As it is, lots of us continue to show up every year at pride celebrations out of habit. We usually have a good time, but we have only a vague idea of why we're there anymore. Showing support and being counted is all well and good, but take away the party -- we might even go so far as to call gay pride month "gay party month" -- and there wouldn't be much left.

There's no reason why we can't have a party -- and do we know how to throw one -- but it's a PR disaster if a party is the main way in which we as a group bring ourselves to the attention of society every year. The focus on gay pride ends where a focus on equality would begin. Pride has become an event in June, and a mantra the rest of the year. Equality is a cause.

A focus on gay equality could also change our thinking.

It would move us beyond the oddly passive "we're here, we're queer, get used to it" aspect of current pride celebrations. The fact is that we want people to do a lot more than get used to us. We want them to help us get the equality we deserve. Current pride celebrations are, at best, a roundabout way of motivating anybody to do that.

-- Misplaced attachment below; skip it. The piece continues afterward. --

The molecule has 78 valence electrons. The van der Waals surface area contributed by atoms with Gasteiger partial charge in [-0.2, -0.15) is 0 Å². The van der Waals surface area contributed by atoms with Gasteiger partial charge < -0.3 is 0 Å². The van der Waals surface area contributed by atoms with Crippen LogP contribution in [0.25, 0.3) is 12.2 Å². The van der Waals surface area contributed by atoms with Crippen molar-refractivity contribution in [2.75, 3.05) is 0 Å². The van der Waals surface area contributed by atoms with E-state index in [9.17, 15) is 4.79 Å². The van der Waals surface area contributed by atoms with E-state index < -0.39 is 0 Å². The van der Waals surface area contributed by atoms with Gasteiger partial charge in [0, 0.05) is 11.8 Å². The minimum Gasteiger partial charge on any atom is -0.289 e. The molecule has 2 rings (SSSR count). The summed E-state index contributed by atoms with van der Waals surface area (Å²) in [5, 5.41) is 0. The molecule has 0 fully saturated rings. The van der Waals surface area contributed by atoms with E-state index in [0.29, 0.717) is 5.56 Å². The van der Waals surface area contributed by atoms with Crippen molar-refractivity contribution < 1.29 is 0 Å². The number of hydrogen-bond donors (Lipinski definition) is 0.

Finally, a new slogan like "gay equality" would help to make absolutely clear what we're after: legal and social equality.

When our message to the rest of society is "gay pride," people who aren't already on our side can comfortably ignore it and continue to think, "Who cares if the queers are proud?" If the focus instead were on "gay equality," these same people would be forced to argue that we either already have equality or don't need it. Those are arguments they cannot win, and often don't even feel comfortable making.

Pride helped get us where we are today. We're in a better position than ever to put tough questions to the people who aren't on our side yet, and to set the terms of this debate. But whether we are proud has become politically irrelevant, and this is no cause for alarm. The fact that we're outgrowing the need for pride is the biggest testament to its success.

By Christopher Ott

Christopher Ott is a writer in Madison, Wis.